I bought this book - as an Audible audiobook- after hearing the author interviewed on BBC Radio 4 Woman's Hour programme. It's a strange tale in which none of the main characters act normally, in fact their behaviour is so bizarre that the plot of the novel seriously lacks credibility. There are some quick fixes to plot holes and I'm not completely certain that the timeline of events in the book is accurate. What was most unconvincing was the author's flimsy explanations (shored up by amateur psychology) for her characters' behaviour. There is a general lack of depth to all of the characters and a tendency to gloss over both situations and actions which are convenient to the plot. I just could not wait to get to the end of this book to find out how Sophie Hannah was going to tie up all the loose ends in this story. Unfortunately the denouement was as unsatisfactory as the rest of the novel
I enjoyed the performance by Julia Barrie which was excellent as usual but the made up history of the family was nonsense.
Friday on my mind by Nicci French
I enjoyed the dog scenes
The sister Fleur
A better story. Sophie is a good example of a writer who has developed considerable narrative skill but run out of stories worth telling.
I think she needs to find someone with a worthwhile story and offer to ghost write.
Can't think of one.
It isn't about the characters. There is no exchange with the reader. The experience is like trying to eat wax fruit..... if you can imagine.
Everything! It was sooo unbelievable, none of the characters came even remotely close to real life people. The plot was bonkers. The end was a relief. I join the woman who, in her preview said, she only kept on to the end because she disliked not finishing a book.
I'll go back to wellknown grounds for a while after this one. I do have a couple of Sophie Hannah books and I wanted to give her a chance. Not anymore.
The narrator was ok. No way she could have saved this one anyway.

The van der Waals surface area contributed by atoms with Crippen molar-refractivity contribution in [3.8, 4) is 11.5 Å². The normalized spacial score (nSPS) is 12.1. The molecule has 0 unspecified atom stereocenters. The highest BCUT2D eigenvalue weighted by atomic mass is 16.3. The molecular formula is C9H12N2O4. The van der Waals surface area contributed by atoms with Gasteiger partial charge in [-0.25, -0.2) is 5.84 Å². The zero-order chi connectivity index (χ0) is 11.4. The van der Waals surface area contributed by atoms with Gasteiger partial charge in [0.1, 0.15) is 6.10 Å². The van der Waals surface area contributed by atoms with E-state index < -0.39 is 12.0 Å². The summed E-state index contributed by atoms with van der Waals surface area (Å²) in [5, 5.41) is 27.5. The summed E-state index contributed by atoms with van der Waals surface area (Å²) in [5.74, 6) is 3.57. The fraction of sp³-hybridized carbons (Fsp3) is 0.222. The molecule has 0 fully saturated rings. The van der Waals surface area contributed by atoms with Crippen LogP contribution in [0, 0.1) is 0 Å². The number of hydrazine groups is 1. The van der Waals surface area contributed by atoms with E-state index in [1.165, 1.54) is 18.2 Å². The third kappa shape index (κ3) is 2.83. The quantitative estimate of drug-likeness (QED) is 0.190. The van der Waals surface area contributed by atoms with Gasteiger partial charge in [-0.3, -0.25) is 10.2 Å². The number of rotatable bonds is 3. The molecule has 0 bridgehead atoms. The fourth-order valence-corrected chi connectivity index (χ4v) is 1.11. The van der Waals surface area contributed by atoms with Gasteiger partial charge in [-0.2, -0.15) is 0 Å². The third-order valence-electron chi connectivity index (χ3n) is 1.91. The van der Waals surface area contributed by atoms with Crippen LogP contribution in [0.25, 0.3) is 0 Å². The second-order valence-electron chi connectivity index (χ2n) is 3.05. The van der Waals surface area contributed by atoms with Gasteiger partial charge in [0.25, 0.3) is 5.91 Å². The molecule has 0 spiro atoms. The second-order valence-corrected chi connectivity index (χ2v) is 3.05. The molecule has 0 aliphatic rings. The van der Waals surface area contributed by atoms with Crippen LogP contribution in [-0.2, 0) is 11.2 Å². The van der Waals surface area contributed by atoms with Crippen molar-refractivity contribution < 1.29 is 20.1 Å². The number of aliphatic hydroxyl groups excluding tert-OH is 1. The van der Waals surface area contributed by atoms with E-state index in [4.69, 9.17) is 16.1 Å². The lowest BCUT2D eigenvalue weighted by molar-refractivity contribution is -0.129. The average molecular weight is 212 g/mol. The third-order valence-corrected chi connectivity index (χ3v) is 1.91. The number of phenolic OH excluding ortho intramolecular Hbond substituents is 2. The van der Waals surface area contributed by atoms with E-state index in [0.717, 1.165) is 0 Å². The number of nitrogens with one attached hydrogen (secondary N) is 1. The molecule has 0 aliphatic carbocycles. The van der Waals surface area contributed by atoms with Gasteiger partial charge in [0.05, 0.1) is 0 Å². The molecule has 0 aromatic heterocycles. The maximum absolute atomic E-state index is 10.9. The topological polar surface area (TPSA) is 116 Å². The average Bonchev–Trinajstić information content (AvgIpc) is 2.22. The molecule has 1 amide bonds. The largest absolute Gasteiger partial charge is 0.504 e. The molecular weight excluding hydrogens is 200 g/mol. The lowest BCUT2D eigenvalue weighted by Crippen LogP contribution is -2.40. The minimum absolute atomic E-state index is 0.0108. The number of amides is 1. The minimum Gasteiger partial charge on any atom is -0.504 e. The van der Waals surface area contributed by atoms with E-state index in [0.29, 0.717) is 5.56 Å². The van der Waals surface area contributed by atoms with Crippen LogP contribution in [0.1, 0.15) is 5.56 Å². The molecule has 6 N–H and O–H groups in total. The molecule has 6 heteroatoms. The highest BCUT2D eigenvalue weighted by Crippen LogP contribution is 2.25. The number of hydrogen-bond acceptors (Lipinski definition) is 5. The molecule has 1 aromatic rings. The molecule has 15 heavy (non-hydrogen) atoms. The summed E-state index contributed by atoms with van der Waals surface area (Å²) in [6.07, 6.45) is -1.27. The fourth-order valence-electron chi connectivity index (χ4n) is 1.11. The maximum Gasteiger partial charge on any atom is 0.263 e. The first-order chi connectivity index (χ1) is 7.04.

I lost count on all the times I yelled out loud "Arh come on! You're kidding me!" during the listen.
What on earth was that all about? How did this book slip through the net? Not gripping. Not page turning. Narrator's voices for some characters were awful!
A really daft story that I only persisted with because I don't like not finishing books.
So unlike Sophie Hannah's other books. Disappointed.
I have been listening to audiobooks for more then 10 years and this must count as one of the worst books I have listened to. I don't like being this negative but considering the overall positive reception in the press makes me wonder whether they read a different book from the one I have just been listening to.
All the characters were cartoon like, one dimensional and generally uninteresting. Given the fact that the people in the book never really come to life it is difficult to feel any interest or empathy with them and the story. The plot is so ridiculously contrived and long winded and it just goes on and on. I stuck with it because I hoped Sophie Hannah would somehow pull a rabbit out of a hat and safe this poor story somewhat. Unfortunately it never happened.
Sophie Hannah says that she loves Ruth Rendell, so do I, unfortunately her writing doesn't even come near to the quality of Ruth Rendell.
On top of that the voice the narrator gave to the different characters was clumsy and rather depressing to listen to.